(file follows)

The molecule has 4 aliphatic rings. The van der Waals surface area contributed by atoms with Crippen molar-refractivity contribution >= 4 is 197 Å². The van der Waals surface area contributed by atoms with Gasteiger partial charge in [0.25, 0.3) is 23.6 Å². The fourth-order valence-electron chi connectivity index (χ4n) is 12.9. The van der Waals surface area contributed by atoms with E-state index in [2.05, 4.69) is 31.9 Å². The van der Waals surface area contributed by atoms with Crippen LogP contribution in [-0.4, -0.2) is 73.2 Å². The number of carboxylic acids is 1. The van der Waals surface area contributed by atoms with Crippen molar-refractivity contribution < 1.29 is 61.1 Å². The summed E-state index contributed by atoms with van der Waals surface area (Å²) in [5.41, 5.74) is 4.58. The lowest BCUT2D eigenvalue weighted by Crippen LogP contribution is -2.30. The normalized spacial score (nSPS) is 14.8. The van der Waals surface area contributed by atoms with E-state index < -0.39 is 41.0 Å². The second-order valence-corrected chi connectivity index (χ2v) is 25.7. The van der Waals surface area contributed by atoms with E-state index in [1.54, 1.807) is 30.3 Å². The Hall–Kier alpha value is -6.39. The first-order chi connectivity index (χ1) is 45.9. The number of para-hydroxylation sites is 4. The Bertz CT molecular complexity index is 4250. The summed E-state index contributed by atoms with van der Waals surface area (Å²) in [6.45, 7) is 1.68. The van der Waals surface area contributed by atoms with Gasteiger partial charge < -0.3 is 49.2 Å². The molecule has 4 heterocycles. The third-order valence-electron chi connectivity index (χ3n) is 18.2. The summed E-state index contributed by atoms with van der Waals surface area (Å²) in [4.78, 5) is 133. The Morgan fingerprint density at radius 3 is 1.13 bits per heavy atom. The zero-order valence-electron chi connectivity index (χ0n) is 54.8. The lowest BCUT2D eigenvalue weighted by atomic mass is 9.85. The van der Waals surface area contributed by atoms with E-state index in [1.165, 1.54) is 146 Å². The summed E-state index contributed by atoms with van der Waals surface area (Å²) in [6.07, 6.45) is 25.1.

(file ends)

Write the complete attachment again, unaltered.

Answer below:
The molecule has 4 aliphatic rings. The van der Waals surface area contributed by atoms with Crippen molar-refractivity contribution >= 4 is 197 Å². The van der Waals surface area contributed by atoms with Gasteiger partial charge in [0.25, 0.3) is 23.6 Å². The fourth-order valence-electron chi connectivity index (χ4n) is 12.9. The van der Waals surface area contributed by atoms with E-state index in [2.05, 4.69) is 31.9 Å². The van der Waals surface area contributed by atoms with Crippen LogP contribution in [-0.4, -0.2) is 73.2 Å². The number of carboxylic acids is 1. The van der Waals surface area contributed by atoms with Crippen molar-refractivity contribution < 1.29 is 61.1 Å². The summed E-state index contributed by atoms with van der Waals surface area (Å²) in [5.41, 5.74) is 4.58. The lowest BCUT2D eigenvalue weighted by Crippen LogP contribution is -2.30. The normalized spacial score (nSPS) is 14.8. The van der Waals surface area contributed by atoms with E-state index < -0.39 is 41.0 Å². The second-order valence-corrected chi connectivity index (χ2v) is 25.7. The van der Waals surface area contributed by atoms with E-state index in [1.54, 1.807) is 30.3 Å². The Hall–Kier alpha value is -6.39. The first-order chi connectivity index (χ1) is 45.9. The number of para-hydroxylation sites is 4. The Bertz CT molecular complexity index is 4250. The summed E-state index contributed by atoms with van der Waals surface area (Å²) in [6.45, 7) is 1.68. The van der Waals surface area contributed by atoms with Gasteiger partial charge < -0.3 is 49.2 Å². The molecule has 4 heterocycles. The third-order valence-electron chi connectivity index (χ3n) is 18.2. The summed E-state index contributed by atoms with van der Waals surface area (Å²) in [4.78, 5) is 133. The Morgan fingerprint density at radius 3 is 1.13 bits per heavy atom. The zero-order valence-electron chi connectivity index (χ0n) is 54.8. The lowest BCUT2D eigenvalue weighted by atomic mass is 9.85. The van der Waals surface area contributed by atoms with E-state index in [1.165, 1.54) is 146 Å². The summed E-state index contributed by atoms with van der Waals surface area (Å²) in [6.07, 6.45) is 25.1.